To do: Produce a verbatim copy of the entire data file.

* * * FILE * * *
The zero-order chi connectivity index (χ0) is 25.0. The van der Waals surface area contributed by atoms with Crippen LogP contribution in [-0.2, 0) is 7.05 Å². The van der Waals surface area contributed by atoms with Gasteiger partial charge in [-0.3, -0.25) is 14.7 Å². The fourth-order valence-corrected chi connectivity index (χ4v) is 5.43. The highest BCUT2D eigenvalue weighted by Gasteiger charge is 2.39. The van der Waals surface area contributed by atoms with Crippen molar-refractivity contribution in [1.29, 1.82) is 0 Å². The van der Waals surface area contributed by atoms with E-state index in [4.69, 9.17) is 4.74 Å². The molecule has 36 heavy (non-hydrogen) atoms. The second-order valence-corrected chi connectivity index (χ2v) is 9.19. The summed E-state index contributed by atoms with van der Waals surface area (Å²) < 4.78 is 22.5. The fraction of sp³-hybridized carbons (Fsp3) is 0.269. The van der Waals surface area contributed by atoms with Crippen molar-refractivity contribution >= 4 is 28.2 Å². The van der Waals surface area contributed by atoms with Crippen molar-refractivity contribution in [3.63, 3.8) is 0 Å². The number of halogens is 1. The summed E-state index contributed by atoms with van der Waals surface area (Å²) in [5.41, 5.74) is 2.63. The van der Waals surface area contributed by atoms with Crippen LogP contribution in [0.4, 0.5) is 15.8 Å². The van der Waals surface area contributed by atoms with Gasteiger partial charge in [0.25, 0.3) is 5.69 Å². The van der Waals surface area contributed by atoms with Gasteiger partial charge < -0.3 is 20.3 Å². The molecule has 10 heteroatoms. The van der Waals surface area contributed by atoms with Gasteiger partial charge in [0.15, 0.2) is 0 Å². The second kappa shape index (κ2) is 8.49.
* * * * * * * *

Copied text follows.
The zero-order chi connectivity index (χ0) is 25.0. The van der Waals surface area contributed by atoms with Crippen LogP contribution in [-0.2, 0) is 7.05 Å². The van der Waals surface area contributed by atoms with Gasteiger partial charge in [-0.3, -0.25) is 14.7 Å². The fourth-order valence-corrected chi connectivity index (χ4v) is 5.43. The highest BCUT2D eigenvalue weighted by Gasteiger charge is 2.39. The van der Waals surface area contributed by atoms with Crippen molar-refractivity contribution in [1.29, 1.82) is 0 Å². The van der Waals surface area contributed by atoms with E-state index in [4.69, 9.17) is 4.74 Å². The molecule has 36 heavy (non-hydrogen) atoms. The second-order valence-corrected chi connectivity index (χ2v) is 9.19. The summed E-state index contributed by atoms with van der Waals surface area (Å²) < 4.78 is 22.5. The fraction of sp³-hybridized carbons (Fsp3) is 0.269. The van der Waals surface area contributed by atoms with Crippen molar-refractivity contribution >= 4 is 28.2 Å². The van der Waals surface area contributed by atoms with Crippen molar-refractivity contribution in [3.63, 3.8) is 0 Å². The number of halogens is 1. The summed E-state index contributed by atoms with van der Waals surface area (Å²) in [5.41, 5.74) is 2.63. The van der Waals surface area contributed by atoms with Crippen LogP contribution in [0.4, 0.5) is 15.8 Å². The van der Waals surface area contributed by atoms with Gasteiger partial charge in [0.25, 0.3) is 5.69 Å². The van der Waals surface area contributed by atoms with Gasteiger partial charge < -0.3 is 20.3 Å². The molecule has 10 heteroatoms. The van der Waals surface area contributed by atoms with Gasteiger partial charge in [0.15, 0.2) is 0 Å². The second kappa shape index (κ2) is 8.49.